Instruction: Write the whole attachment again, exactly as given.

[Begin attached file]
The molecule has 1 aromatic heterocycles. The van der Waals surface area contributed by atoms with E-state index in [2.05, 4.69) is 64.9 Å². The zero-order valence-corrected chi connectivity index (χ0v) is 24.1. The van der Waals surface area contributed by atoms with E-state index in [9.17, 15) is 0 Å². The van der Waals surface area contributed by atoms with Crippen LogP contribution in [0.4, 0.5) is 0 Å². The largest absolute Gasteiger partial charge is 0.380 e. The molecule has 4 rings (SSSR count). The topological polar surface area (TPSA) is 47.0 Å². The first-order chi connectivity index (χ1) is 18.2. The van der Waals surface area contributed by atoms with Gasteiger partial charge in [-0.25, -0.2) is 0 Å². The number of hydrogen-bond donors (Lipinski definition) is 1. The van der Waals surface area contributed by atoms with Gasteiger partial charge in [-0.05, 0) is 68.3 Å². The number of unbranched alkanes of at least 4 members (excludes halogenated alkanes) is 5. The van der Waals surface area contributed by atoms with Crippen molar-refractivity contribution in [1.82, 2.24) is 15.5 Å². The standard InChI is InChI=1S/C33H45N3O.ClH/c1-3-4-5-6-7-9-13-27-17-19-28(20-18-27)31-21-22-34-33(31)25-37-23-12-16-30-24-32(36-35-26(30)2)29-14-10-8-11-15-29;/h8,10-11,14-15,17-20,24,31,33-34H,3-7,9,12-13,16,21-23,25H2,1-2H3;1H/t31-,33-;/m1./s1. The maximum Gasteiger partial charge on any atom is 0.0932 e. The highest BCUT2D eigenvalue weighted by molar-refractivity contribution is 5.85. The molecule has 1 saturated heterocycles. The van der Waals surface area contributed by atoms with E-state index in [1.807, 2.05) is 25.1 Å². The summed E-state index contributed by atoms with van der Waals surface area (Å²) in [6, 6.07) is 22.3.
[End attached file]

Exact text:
The molecule has 1 aromatic heterocycles. The van der Waals surface area contributed by atoms with E-state index in [2.05, 4.69) is 64.9 Å². The zero-order valence-corrected chi connectivity index (χ0v) is 24.1. The van der Waals surface area contributed by atoms with E-state index in [9.17, 15) is 0 Å². The van der Waals surface area contributed by atoms with Crippen LogP contribution in [0.4, 0.5) is 0 Å². The largest absolute Gasteiger partial charge is 0.380 e. The molecule has 4 rings (SSSR count). The topological polar surface area (TPSA) is 47.0 Å². The first-order chi connectivity index (χ1) is 18.2. The van der Waals surface area contributed by atoms with Gasteiger partial charge in [-0.25, -0.2) is 0 Å². The number of hydrogen-bond donors (Lipinski definition) is 1. The van der Waals surface area contributed by atoms with Gasteiger partial charge in [-0.05, 0) is 68.3 Å². The number of unbranched alkanes of at least 4 members (excludes halogenated alkanes) is 5. The van der Waals surface area contributed by atoms with Crippen molar-refractivity contribution in [1.82, 2.24) is 15.5 Å². The standard InChI is InChI=1S/C33H45N3O.ClH/c1-3-4-5-6-7-9-13-27-17-19-28(20-18-27)31-21-22-34-33(31)25-37-23-12-16-30-24-32(36-35-26(30)2)29-14-10-8-11-15-29;/h8,10-11,14-15,17-20,24,31,33-34H,3-7,9,12-13,16,21-23,25H2,1-2H3;1H/t31-,33-;/m1./s1. The maximum Gasteiger partial charge on any atom is 0.0932 e. The highest BCUT2D eigenvalue weighted by molar-refractivity contribution is 5.85. The molecule has 1 saturated heterocycles. The van der Waals surface area contributed by atoms with E-state index in [1.807, 2.05) is 25.1 Å². The summed E-state index contributed by atoms with van der Waals surface area (Å²) in [6, 6.07) is 22.3.